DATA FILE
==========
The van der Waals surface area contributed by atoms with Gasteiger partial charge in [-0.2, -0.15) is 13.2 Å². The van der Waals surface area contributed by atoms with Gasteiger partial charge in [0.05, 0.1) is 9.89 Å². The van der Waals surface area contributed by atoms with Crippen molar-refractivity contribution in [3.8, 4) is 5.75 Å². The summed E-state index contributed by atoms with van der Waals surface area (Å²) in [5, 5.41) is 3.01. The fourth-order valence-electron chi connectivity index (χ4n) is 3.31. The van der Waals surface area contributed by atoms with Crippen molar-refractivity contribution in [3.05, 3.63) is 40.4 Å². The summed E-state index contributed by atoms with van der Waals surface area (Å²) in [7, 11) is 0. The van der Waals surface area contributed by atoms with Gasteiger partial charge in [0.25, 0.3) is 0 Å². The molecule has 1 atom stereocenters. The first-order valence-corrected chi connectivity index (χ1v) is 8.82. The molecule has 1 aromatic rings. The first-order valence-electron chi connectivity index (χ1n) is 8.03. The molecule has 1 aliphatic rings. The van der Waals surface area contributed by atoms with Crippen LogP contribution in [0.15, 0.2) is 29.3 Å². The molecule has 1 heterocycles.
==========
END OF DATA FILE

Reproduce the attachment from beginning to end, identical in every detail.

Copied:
The van der Waals surface area contributed by atoms with Gasteiger partial charge in [-0.2, -0.15) is 13.2 Å². The van der Waals surface area contributed by atoms with Gasteiger partial charge in [0.05, 0.1) is 9.89 Å². The van der Waals surface area contributed by atoms with Crippen molar-refractivity contribution in [3.8, 4) is 5.75 Å². The summed E-state index contributed by atoms with van der Waals surface area (Å²) in [5, 5.41) is 3.01. The fourth-order valence-electron chi connectivity index (χ4n) is 3.31. The van der Waals surface area contributed by atoms with Crippen molar-refractivity contribution in [3.05, 3.63) is 40.4 Å². The summed E-state index contributed by atoms with van der Waals surface area (Å²) in [7, 11) is 0. The van der Waals surface area contributed by atoms with Gasteiger partial charge in [0.25, 0.3) is 0 Å². The molecule has 1 atom stereocenters. The first-order valence-corrected chi connectivity index (χ1v) is 8.82. The molecule has 1 aromatic rings. The first-order valence-electron chi connectivity index (χ1n) is 8.03. The molecule has 1 aliphatic rings. The van der Waals surface area contributed by atoms with Crippen LogP contribution in [0.15, 0.2) is 29.3 Å². The molecule has 1 heterocycles.